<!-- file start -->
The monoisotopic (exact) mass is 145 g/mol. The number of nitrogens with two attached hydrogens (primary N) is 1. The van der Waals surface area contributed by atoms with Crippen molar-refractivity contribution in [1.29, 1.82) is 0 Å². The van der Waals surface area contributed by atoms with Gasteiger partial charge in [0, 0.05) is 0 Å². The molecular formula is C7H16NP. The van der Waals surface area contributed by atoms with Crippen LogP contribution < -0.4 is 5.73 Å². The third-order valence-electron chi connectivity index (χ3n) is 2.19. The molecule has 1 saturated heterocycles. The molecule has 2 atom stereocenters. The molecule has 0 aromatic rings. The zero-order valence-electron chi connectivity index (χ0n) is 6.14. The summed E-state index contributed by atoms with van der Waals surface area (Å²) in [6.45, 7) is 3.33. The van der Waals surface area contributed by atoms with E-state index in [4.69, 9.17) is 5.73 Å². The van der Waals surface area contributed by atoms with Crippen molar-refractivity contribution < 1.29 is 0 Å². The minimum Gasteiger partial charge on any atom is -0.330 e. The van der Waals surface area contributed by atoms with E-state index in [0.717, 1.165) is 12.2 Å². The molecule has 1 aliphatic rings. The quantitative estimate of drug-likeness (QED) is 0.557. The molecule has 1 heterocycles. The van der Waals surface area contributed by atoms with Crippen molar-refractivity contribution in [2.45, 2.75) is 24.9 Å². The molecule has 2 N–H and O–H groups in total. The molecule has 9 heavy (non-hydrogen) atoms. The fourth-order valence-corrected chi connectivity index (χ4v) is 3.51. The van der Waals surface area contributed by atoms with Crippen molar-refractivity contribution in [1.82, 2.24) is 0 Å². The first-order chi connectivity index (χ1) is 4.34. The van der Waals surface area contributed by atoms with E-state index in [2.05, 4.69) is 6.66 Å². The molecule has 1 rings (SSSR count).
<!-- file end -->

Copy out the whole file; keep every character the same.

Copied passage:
The monoisotopic (exact) mass is 145 g/mol. The number of nitrogens with two attached hydrogens (primary N) is 1. The van der Waals surface area contributed by atoms with Crippen molar-refractivity contribution in [1.29, 1.82) is 0 Å². The van der Waals surface area contributed by atoms with Gasteiger partial charge in [0, 0.05) is 0 Å². The molecular formula is C7H16NP. The van der Waals surface area contributed by atoms with Crippen LogP contribution < -0.4 is 5.73 Å². The third-order valence-electron chi connectivity index (χ3n) is 2.19. The molecule has 1 saturated heterocycles. The molecule has 2 atom stereocenters. The molecule has 0 aromatic rings. The zero-order valence-electron chi connectivity index (χ0n) is 6.14. The summed E-state index contributed by atoms with van der Waals surface area (Å²) in [6.45, 7) is 3.33. The van der Waals surface area contributed by atoms with E-state index in [4.69, 9.17) is 5.73 Å². The van der Waals surface area contributed by atoms with Crippen molar-refractivity contribution < 1.29 is 0 Å². The minimum Gasteiger partial charge on any atom is -0.330 e. The van der Waals surface area contributed by atoms with E-state index in [0.717, 1.165) is 12.2 Å². The molecule has 1 aliphatic rings. The quantitative estimate of drug-likeness (QED) is 0.557. The molecule has 1 heterocycles. The van der Waals surface area contributed by atoms with Crippen molar-refractivity contribution in [2.45, 2.75) is 24.9 Å². The molecule has 2 N–H and O–H groups in total. The molecule has 9 heavy (non-hydrogen) atoms. The fourth-order valence-corrected chi connectivity index (χ4v) is 3.51. The van der Waals surface area contributed by atoms with Crippen molar-refractivity contribution in [1.82, 2.24) is 0 Å². The first-order chi connectivity index (χ1) is 4.34. The van der Waals surface area contributed by atoms with E-state index in [2.05, 4.69) is 6.66 Å². The molecule has 1 rings (SSSR count).